Plants to Protect the Gardener: Natural Insect Repellents

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ILLUSTRATION: KIM ZARNEY
Spearmint or lemon balm will keep nasty stinging gnats away while you're puttering around in your garden.

We hear about marigold, nasturtium, and various herbs that
can help keep bugs off the vegetables in the garden . . .
but what about something to shoo insect pests from the
gardener?

Stinging gnats–which bite about the face, eyes, and
behind the ears–really annoy me. Once, when the
swelling from such a bite had nearly closed my right eye, I
went to a doctor who wrote me a prescription ($4.00). I
took the piece of paper to the drugstore and had it filled
($3.50). Then I swallowed the capsules and, in less than an
hour, was staggering around like a drunkard. Another day
and the swelling (also my $7.50) was gone.

Now when the gnats start buzzing, I pull a handful of
spearmint or lemon mint, squeeze it to crush the leaves and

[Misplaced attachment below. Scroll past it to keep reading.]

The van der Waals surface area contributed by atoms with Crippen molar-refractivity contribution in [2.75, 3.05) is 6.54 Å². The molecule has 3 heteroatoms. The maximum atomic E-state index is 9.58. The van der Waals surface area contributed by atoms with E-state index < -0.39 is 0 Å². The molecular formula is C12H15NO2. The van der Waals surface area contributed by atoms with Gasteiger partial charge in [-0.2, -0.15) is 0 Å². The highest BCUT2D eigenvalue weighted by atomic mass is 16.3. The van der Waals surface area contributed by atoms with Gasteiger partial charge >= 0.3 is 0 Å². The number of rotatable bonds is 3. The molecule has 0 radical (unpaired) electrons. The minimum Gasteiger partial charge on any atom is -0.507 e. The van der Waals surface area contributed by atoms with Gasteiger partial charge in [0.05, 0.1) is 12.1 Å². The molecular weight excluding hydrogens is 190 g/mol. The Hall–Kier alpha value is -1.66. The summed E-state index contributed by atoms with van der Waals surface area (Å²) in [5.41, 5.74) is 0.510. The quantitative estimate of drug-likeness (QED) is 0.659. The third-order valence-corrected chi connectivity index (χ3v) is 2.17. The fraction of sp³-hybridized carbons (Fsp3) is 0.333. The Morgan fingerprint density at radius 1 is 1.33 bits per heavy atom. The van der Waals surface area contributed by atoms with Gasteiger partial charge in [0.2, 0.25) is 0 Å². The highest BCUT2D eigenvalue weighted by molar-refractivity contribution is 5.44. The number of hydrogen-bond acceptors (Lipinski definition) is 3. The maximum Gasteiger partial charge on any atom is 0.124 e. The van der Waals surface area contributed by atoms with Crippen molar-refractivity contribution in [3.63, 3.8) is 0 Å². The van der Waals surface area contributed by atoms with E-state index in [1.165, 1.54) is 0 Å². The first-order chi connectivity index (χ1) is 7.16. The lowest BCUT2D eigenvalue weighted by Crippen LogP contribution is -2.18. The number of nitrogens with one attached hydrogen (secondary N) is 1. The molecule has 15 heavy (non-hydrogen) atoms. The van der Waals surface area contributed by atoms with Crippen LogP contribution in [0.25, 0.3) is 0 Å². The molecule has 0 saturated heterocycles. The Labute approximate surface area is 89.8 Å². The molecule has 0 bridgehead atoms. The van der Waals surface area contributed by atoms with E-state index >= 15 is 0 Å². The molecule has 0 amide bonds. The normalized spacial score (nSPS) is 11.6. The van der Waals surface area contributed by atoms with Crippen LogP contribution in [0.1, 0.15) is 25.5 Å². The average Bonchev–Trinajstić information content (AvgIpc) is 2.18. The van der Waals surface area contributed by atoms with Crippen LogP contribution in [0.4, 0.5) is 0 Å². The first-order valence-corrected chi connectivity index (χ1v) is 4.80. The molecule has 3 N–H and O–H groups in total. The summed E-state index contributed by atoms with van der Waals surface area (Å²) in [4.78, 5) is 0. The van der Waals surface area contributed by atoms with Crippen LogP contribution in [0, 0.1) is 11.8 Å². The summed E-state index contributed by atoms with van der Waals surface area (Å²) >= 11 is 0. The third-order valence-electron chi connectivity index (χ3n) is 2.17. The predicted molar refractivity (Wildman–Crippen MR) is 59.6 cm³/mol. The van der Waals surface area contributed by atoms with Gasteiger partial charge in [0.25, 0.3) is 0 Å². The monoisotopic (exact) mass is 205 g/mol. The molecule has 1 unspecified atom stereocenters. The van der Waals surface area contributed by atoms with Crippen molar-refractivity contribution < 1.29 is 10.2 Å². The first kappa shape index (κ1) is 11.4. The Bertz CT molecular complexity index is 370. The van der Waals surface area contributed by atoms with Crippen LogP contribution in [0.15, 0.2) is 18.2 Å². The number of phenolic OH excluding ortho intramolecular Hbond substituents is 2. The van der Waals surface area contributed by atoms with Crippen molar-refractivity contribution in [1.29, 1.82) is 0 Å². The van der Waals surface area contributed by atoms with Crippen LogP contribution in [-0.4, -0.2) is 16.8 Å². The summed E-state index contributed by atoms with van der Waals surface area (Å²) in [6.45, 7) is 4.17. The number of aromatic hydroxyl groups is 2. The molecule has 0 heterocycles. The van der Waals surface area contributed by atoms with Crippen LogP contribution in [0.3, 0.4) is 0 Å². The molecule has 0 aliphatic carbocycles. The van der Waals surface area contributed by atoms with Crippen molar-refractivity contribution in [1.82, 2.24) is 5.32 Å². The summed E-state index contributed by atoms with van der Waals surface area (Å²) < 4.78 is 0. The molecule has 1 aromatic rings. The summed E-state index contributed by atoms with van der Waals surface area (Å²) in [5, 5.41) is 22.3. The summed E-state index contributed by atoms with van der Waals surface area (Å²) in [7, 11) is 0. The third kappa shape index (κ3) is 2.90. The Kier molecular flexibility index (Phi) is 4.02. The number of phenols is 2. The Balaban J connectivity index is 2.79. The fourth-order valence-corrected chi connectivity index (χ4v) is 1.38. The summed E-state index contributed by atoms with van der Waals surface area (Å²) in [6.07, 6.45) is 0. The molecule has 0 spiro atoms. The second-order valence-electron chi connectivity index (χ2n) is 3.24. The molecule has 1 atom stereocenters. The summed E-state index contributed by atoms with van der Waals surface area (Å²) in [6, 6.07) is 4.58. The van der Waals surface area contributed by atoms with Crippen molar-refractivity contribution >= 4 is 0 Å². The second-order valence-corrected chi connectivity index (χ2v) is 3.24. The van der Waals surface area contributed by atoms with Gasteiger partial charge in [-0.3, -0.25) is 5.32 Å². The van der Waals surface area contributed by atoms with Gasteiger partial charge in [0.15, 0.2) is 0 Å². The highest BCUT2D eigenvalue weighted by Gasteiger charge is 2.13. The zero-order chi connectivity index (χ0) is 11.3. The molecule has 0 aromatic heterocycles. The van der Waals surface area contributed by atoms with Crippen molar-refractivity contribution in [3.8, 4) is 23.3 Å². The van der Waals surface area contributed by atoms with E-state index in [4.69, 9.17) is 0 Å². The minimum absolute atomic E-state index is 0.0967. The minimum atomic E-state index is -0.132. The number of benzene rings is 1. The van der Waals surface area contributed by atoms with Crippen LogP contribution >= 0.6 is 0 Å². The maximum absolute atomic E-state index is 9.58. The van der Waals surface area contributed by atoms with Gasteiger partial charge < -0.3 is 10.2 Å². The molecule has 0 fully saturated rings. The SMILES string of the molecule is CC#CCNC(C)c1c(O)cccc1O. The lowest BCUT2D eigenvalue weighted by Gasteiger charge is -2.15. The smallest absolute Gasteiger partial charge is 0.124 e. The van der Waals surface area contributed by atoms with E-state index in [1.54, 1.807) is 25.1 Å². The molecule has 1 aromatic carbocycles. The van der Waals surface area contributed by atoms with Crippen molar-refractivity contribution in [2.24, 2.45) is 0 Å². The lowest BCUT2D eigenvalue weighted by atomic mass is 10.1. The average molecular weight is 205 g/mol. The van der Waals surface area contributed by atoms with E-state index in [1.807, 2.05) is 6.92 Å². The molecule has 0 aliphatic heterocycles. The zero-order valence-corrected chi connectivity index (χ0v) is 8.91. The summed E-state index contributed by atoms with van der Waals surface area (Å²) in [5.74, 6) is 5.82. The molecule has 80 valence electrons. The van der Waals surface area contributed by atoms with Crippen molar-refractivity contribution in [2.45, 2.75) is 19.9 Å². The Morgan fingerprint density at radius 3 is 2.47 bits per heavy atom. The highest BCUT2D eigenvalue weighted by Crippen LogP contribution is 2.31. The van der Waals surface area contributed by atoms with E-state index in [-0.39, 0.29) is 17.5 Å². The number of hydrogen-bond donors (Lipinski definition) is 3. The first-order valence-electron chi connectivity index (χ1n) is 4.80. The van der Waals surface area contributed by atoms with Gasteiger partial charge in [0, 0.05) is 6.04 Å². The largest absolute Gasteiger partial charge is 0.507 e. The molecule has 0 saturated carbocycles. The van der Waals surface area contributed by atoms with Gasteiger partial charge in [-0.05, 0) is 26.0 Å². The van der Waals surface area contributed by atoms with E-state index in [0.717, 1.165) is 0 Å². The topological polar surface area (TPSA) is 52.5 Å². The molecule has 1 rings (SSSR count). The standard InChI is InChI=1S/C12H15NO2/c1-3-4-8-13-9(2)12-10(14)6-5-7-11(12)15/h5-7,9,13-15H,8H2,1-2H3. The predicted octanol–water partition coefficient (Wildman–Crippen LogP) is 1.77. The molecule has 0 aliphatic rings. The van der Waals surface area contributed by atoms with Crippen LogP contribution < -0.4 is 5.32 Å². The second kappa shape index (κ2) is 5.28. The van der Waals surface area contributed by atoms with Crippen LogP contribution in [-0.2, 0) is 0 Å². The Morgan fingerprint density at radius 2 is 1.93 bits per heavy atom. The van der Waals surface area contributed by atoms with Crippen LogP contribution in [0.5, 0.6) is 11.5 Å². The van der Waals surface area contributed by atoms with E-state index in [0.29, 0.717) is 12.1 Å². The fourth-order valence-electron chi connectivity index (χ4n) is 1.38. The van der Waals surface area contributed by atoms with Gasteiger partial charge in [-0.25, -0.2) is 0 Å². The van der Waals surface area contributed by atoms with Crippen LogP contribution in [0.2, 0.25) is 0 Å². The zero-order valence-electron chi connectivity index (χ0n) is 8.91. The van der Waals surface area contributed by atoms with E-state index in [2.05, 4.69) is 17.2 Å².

rub the crumpled foliage where the little devils like to
bite. The pests keep flying around, but won’t light nor
sink their fangs into me as long as the fragrant odor
lasts.

Yes, I know: every supermarket and drugstore sells chemical
insect repellents that will do the same job and do it
longer. I also know that a drop of those commercial
formulations in your eye can be much worse than a gnat
sting. Such repellents have even been known to dissolve
plastic watch crystals and eyeglass frames.

I’ll stick with my mints. I have the plants growing in
several places around the garden and I’m never far from
their pleasant protection.